Hux gasped when Ben pointed the blade at his throat, so close he could feel the heat of it against his skin. He shifted his gaze to Ben’s face and saw the Jedi was already focused on him, his eyes burning with unexpected power. They observed each other for several long moments, the unnatural green of the saber reflecting in Ben’s black eyes, his smile a dark parody of the one Hux had come to recognize.


Without warning, the saber disappeared. Ben held the deactivated weapon at his side, his expression smug, though he was breathing as heavily as Hux was, maybe even more so. Then, he did an about-face and returned to his chair, his steps heavy and completely at odds with the gracefulness he had exhibited when wielding his weapon.


Hux’s lips were dry and he passed his tongue over them. He would have liked some water, but didn’t want to move. He was shocked by what he had seen.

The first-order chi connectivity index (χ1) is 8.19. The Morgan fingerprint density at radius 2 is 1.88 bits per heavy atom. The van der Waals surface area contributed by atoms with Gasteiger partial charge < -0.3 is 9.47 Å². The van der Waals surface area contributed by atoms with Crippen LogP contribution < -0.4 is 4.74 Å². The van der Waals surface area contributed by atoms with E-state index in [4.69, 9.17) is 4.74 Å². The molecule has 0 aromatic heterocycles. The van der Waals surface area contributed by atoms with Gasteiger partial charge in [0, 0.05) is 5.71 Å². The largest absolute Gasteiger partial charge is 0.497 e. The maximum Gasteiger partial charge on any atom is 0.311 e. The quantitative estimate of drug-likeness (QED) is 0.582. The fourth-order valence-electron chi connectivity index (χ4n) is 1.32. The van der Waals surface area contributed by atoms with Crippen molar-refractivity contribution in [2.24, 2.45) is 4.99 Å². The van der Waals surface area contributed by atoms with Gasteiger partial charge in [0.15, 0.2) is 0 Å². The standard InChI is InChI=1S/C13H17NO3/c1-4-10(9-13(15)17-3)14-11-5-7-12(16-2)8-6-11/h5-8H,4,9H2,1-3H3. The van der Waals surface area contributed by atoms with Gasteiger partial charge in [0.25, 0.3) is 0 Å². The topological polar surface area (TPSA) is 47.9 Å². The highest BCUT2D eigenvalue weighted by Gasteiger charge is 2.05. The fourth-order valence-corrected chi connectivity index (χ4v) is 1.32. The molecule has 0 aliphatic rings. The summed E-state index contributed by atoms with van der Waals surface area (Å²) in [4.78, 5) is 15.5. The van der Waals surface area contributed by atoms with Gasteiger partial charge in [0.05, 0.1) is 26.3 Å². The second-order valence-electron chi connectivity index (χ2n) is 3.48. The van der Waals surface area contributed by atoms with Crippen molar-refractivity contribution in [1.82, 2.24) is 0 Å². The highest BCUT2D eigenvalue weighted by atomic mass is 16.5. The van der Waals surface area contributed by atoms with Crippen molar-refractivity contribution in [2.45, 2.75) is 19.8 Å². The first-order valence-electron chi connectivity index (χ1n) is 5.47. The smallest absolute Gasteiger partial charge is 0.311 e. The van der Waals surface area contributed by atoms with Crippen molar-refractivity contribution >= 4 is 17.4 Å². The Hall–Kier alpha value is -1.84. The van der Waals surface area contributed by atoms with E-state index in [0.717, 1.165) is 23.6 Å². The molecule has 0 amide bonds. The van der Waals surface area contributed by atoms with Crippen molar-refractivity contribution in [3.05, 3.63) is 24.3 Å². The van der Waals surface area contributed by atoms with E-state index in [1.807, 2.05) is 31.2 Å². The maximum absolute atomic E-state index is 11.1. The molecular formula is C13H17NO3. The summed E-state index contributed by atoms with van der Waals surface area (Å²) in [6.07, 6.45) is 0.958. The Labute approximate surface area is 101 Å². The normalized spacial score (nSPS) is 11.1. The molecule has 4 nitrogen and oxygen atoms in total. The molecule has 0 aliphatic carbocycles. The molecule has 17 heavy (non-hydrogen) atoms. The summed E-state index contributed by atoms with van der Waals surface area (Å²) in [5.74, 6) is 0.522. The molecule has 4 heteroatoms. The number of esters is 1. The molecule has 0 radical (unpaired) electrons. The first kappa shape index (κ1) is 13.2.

Ben was an enigma.


“Are you really the best?” asked Hux, surprised by the husky tone of his own voice.


“With a saber, yes.”


The weapon in question had been returned to the Jedi’s belt, concealed by the numerous folds of fabric that covered his body. But the passionate gleam remained in Ben’s eyes.  


“Do you have occasion to use it often?” inquired Hux.


Ben shook his head.


“Sometimes. During missions. But I mostly use it for training.”


Hux nodded, expecting this response. Though the war between the First Order and the Resistance has been raging for years, the Jedi have yet to go on the offensive. Hux was secretly glad -- despite how brief the demonstration had been, he could imagine without difficulty the casualties someone like Ben could cause during a battle.